Military pushback vehicles are often equivalent to civilian ones. However, the military sometimes require very compact vehicles that can maneuver in limited areas. This is important on aircraft carriers and in confined spaces, such as hardened aircraft shelters and underground hangars. Some military pushback tractors allow the driver to release the aircraft during the drive, which is useful for quick reaction alert (QRA). To prevent ignition of fuel vapour these vehicles are powered by diesel engines. To tug out an aircraft in useful speed/time from a mountain cavern or HAS the tractors are equipped with a special light, often called visor. The driver has to follow with the beam of it at the markings that are painted on the ground. Because of the different size of the aircraft types there are different markings. Usually these military pushback tractors are able to supply fighters with electric power. Apart from towing jets and helicopters, they are also often used to tow mobile APUs, various weapons, as well as other equipment.
Other equipment applications
While the vehicle is referred to as a pushback tug, it is also used to tow aircraft in areas where taxiing the aircraft is not practical or unsafe, such as moving aircraft in and out of maintenance hangars, or moving aircraft that are not under their own power.
Some airlines, notably Virgin Atlantic, are now advocating towing aircraft to the holding point of the runway to save fuel and reduce environmental impact. However, some fuel must still be burned to operate the auxiliary power unit to provide electrical and pneumatic power to run lighting, environmental and communications systems, unless the tug itself provides these sources of power, which some do. This method also places a larger workload on ground crews and equipment, especially if the aircraft and tow tractor ends up having to wait in a long line of aircraft.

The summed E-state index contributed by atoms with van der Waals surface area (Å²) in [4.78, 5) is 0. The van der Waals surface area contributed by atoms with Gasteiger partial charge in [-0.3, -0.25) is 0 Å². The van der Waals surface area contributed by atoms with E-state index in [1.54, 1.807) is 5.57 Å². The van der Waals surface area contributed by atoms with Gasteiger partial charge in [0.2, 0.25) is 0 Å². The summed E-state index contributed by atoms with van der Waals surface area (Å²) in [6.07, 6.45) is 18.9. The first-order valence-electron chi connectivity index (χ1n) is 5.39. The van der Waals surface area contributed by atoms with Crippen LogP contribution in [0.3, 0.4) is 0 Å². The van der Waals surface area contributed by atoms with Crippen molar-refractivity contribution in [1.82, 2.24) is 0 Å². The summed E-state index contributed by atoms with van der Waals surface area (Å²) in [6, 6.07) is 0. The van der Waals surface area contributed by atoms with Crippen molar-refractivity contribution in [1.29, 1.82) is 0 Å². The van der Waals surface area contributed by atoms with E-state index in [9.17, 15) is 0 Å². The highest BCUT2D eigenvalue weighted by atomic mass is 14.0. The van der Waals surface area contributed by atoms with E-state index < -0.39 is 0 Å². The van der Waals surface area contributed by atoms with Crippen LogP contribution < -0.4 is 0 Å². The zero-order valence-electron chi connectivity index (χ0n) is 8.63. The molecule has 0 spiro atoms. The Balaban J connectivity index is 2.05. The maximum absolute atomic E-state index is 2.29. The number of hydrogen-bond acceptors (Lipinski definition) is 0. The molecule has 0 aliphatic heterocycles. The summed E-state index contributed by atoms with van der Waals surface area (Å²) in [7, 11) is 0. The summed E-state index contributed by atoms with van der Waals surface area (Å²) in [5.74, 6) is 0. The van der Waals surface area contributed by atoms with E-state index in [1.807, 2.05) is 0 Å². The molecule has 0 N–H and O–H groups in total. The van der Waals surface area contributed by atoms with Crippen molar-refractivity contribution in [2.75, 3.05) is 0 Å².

Incidents or accidents involving a pushback include:
- Garuda Indonesia Boeing 737-500, operating as Flight 238, collided with a Saudi Arabian Airlines Boeing 747-300. No casualties or injuries.
In the media
In an advertising campaign, also documented on the television show Fifth Gear, a Volkswagen Touareg was used to pull a Boeing 747. As cited before, the "tractor" needs to be heavy to aid traction. The Touareg carried 4.3 tons worth of cement bags, and the tires were inflated to twice the normal pressure to handle the extra weight. Tractor tires have high sidewall ratios for this reason. This is the world record for the heaviest load towed by a production car.
A Unimog being used as a pushback tractor
|Wikimedia Commons has media related to Pushback tractors.|
- Operations Manual Bucher aircraft tractor Kp20FlApt13
- Schweizerische Militärmuseum Full